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ident needed please

Hi im new to the ordnance side of things as you can tell by my other post . what i have here are two rounds given to me by the works manager at BSA the first one isnt marked but the second one has a stamped message on the side it says (its well polished cant make it out )FIRST ?? DR SHOP 1 RD SEPT 28 1941 B.S.A REDDITCH. Just wondering what type of round is it and is it the first round of its type thay made ???? :tinysmile_eyebrow_t


  • BSA ROUND PIC1.jpg
    BSA ROUND PIC1.jpg
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if you struggle to read some markings,try making a 'rubbing' by covering the markings with thin paper and rubbing over the paper to tranfer the markings.
You could also lay the item on a printer and print out copies at diffrent light and dark settings.

If this dosnt help get a very soft pencil (6b) and rub the lead on you finger untill black then rub gently across markings with finger.

Either way doesnt harm the finish.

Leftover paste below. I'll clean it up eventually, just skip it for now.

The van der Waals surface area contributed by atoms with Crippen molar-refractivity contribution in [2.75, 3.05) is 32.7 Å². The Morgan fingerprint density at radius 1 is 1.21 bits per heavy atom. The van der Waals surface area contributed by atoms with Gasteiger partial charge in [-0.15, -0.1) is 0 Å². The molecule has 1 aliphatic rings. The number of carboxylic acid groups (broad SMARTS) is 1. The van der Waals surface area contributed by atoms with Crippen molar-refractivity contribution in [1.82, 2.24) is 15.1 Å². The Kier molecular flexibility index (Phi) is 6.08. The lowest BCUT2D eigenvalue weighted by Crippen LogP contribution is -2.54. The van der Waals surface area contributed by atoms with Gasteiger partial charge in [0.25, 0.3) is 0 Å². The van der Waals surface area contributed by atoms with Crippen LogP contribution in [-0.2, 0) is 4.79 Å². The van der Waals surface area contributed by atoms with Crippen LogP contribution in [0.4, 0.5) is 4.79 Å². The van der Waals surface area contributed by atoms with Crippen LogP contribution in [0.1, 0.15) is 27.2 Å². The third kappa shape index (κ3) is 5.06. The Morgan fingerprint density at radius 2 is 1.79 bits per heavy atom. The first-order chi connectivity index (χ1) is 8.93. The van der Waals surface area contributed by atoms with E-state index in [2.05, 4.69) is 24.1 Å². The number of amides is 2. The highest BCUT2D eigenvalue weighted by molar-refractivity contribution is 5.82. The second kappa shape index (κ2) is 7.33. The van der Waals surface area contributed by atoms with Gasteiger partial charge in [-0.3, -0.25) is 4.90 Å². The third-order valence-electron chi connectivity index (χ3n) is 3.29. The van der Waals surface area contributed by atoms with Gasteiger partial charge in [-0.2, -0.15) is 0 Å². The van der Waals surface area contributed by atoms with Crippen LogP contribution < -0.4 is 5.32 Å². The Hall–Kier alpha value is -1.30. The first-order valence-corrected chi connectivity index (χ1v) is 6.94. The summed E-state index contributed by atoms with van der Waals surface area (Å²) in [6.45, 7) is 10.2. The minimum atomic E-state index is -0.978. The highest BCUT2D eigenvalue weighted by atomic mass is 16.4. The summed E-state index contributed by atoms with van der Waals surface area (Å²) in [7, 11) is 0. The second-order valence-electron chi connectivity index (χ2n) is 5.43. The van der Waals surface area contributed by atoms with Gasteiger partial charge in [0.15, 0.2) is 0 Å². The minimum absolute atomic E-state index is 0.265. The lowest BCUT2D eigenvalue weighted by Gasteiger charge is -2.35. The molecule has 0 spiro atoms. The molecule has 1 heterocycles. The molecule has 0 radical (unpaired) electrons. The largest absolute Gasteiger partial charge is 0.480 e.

Hi Richard101,

From the pictures, it looks very much like they are 15mm Besa rounds. The 2 sets of driving bands on the bullet are very distinctive, but I could be more certain if you could give some dimensions of both the case and bullet. The headstamps are interesting, as Kynoch were making this ammunition by 1939 at least, I believe, but by 1941 there would have been more information than just the date and the Z to show it was loaded with nitrocellulose powder.
it is 15 mm across the bands That would make sence as we made the besa I've a few photos I found at work of a test fire of a besa as an AA gun I take it it may of been the first round fired on a test or something?!?!?!
Yes, could well be. As there is no info on the case head as to the type of round (i.e., tracer, AP, etc) it could well be just a ball round, and be used for test-firing the guns; - perhaps the first gun made in a particular factory/ workshop.
15mm BESA Ball

Those are both 15mm BESA ball loads, as both the headstamps are known. These are essentially training rounds a the core is mild steel as opposed to AP quality hardened steel. The first British rounds were made by Kynoch in 1938.

The oval shaped firing pins are very typical of Czech weapons of that period and can be found on the BESA 7.92mm and Bren gun.

Probably the rounds you have commemorate the first rounds fired from guns produced at BSA Redditch. It makes sense that these would be ball rounds as AP rounds tend to do nasty things to the range backstop!